You’ve planned for your lesson by putting in hours of study and preparation. The lesson includes hands on activities, a map that shows the route that Jesus took, games, and maybe even a craft or object lesson and yet, you still have that student who becomes distracted and possibly disruptive.
This child taps his (or her) pencil to a beat, fidgets in his chair, talks to anyone who will listen, and is the first one to raise his hand to discuss anything and everything. He may be the main culprit in adding to the noise level, but he finds it hard to concentrate in a noisy environment. You may even consider this child disruptive or disinterested. Does this sound familiar? While a child’s learning style is constantly shifting, most people have a dominant style that remains with them throughout their lives. What we are describing here is most probably the “auditory learner.”
Understanding the Auditory Learner
Auditory learners not only have a tendency to talk, but also learn through listening and discussing what they are studying. They need to hear to understand and may talk to themselves while learning something new. They are easily distracted, especially by sounds, and may have trouble with written instruction including graphs, maps or diagrams. They also tend to have great memories of past conversations. They enjoy discussions, love music and may hum or sing. As an auditory learner myself, I am forever whistling. Some clues to this learning style may be observed in everyday language. Statements like, “I didn’t hear you,” or “that sounds good” or “tell me again” may be indicators of an auditory learning style.
I believe the Apostle Paul may have been an auditory learner. Remember the account in Acts of the young man who fell asleep and then fell out of the window while listening to Paul go and on? Those who were awake and listening most certainly were inspired by the word of God but I couldn’t help but think that the many who enjoyed the lecture would be auditory learners since they actually learn by listening.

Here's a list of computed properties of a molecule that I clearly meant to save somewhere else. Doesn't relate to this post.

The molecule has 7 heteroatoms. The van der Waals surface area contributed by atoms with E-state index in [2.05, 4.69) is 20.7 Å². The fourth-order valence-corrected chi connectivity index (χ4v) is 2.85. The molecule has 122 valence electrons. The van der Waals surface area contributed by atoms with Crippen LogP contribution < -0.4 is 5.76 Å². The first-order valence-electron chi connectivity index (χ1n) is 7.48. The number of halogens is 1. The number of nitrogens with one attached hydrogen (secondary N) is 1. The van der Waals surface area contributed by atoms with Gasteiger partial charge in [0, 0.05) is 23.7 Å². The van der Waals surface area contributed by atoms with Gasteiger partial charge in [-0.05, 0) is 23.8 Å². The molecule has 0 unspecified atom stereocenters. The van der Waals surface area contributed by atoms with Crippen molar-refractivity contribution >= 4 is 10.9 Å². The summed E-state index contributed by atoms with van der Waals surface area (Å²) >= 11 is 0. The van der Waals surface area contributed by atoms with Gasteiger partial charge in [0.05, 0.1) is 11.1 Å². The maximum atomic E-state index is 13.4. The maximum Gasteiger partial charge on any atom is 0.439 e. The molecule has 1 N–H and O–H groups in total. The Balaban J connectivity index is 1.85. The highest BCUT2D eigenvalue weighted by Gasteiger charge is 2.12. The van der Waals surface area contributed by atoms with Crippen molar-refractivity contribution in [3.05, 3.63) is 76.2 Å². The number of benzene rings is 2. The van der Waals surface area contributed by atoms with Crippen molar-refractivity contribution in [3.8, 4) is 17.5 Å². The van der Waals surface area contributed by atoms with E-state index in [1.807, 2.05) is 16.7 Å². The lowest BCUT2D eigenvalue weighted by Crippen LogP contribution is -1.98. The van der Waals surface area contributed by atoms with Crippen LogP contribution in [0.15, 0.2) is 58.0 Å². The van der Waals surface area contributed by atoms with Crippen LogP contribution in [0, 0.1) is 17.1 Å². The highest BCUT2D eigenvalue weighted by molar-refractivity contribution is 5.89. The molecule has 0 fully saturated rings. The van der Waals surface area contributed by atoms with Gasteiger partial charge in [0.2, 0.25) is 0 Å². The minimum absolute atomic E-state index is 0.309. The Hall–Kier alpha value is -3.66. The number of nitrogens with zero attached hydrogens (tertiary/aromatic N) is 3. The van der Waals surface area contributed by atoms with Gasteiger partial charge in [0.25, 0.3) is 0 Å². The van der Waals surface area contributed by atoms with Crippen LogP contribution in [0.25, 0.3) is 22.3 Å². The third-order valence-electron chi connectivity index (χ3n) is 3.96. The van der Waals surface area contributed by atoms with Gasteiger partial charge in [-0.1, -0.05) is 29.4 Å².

Teaching for the Auditory Learner
While the auditory learner is typically only 30% of kids in our classrooms (essentially one in every three), it is important to incorporate some strategies that will enhance their learning experience. For example: Ask the child to listen for a particular word (e.g., sheep or shepherds) as you read a story with a repetitive theme. The children can perform an action (e.g., baa like a sheep, clap their hands, or push a buzzer) when the target word is heard.
You might read or tell a story and ask questions about the story. Speak in a low tone or whisper and then a high pitch and ask the child to imitate you. This is a great tool when teaching a Bible verse or a particular theme that you want to drive home.
Show a video clip and discuss what the students just observed. Record video and audio of the child reading portions of the Bible story. Children are so tech savvy these days and they love viewing and listening to themselves on mobile devices. I recently began bringing a laptop with me to class and allowed the children to read into the voice recorder. You can also use your smart phone to create a quick video.
Engaging the auditory learner is not difficult when you take time to consider his or her preferences. This is something you want to do for all learning styles because there are no unimportant kids!
You can also see a list of all of Kim’s blog posts here.